Buddhism speaks of dharmakaya - the highest absolute that manifests itself in the material world through the emanation of masters; and nirmanakaya - to bring blessing and teachings to living creatures. That is why the manifested image is important; with such images, the blessing will increase. So, we need the image to support our faith. It's possible to believe without it, but the image makes it easier, as it helps us to visualize anything that has an image.
Besides, the Dzogchen Thangkas Project is not just about religion; it's a cultural project as well. Having painted 108 Dzogchen masters, we will help preserve a shared human history. At present, we have portraits of all the influential people who ever lived in the world, whether famous or infamous.
The Dzogchen teaching is already popular worldwide, but it will gain even more popularity in the future. That
is why we have to paint these "portraits" of Dzogchen masters. In the future, when somebody reads about a certain master and wants to know what that master looked like, they will be able to find his image immediately. If we paint images of 108 masters, we will be able to photocopy them, and to publish a book or post the images on the Internet - it does not take much time today. Earlier, the images of great masters existed in Tibet. Most likely, they were kept in the Potala Palace in Lhasa, Tibet, and in large monasteries. But it was very easy to destroy them - it took only a fraction of time. How much time would it take to burn these 108 thangkas? Only a few minutes! But once the project is fully implemented, and high quality copies of 108 thangkas are sent to all the monasteries, published in books, and posted on the Internet, it will be impossible to destroy them by fire. They will be available worldwide. Today, a few Dzogchen thangkas are kept in various museums around the world. In Germany, for example, there are five or six such thangkas. All of them arrived from Tibet. However, the fact that they are kept in a museum means that the monasteries do not have access to them.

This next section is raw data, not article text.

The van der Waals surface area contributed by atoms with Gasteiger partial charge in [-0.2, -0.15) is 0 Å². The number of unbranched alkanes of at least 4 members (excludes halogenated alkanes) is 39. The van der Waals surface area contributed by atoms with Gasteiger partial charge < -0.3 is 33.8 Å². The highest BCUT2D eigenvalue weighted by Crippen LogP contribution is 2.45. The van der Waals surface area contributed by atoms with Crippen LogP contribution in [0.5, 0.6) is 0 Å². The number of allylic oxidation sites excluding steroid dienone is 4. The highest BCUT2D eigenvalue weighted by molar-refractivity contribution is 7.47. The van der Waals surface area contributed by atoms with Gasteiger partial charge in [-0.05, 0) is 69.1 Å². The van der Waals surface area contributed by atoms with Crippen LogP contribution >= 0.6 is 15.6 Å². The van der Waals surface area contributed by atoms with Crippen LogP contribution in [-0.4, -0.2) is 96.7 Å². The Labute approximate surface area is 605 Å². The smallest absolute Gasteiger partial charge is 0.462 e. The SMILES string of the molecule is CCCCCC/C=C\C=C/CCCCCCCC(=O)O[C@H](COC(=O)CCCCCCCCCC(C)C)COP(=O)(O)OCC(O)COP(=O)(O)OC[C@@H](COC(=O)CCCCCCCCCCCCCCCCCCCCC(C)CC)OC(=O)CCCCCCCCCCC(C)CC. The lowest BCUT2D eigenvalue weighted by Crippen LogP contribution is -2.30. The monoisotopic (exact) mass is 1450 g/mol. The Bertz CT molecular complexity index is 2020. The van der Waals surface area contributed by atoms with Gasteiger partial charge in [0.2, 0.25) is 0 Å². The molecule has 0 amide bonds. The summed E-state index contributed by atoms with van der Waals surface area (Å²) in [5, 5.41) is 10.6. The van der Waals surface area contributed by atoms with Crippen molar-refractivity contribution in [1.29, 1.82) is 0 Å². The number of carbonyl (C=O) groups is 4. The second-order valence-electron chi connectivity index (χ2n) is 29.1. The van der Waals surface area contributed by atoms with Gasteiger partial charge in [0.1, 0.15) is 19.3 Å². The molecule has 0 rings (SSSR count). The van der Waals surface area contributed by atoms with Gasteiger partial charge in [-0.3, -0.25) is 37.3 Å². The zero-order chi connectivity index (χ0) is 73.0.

Q: We hope that publication in the Russian-English "Tretyakov Gallery” magazine will serve just this very purpose: to attract the public's attention to these Buddhist thangkas, which are both sacred items and works of art. Of course, I mean the originals.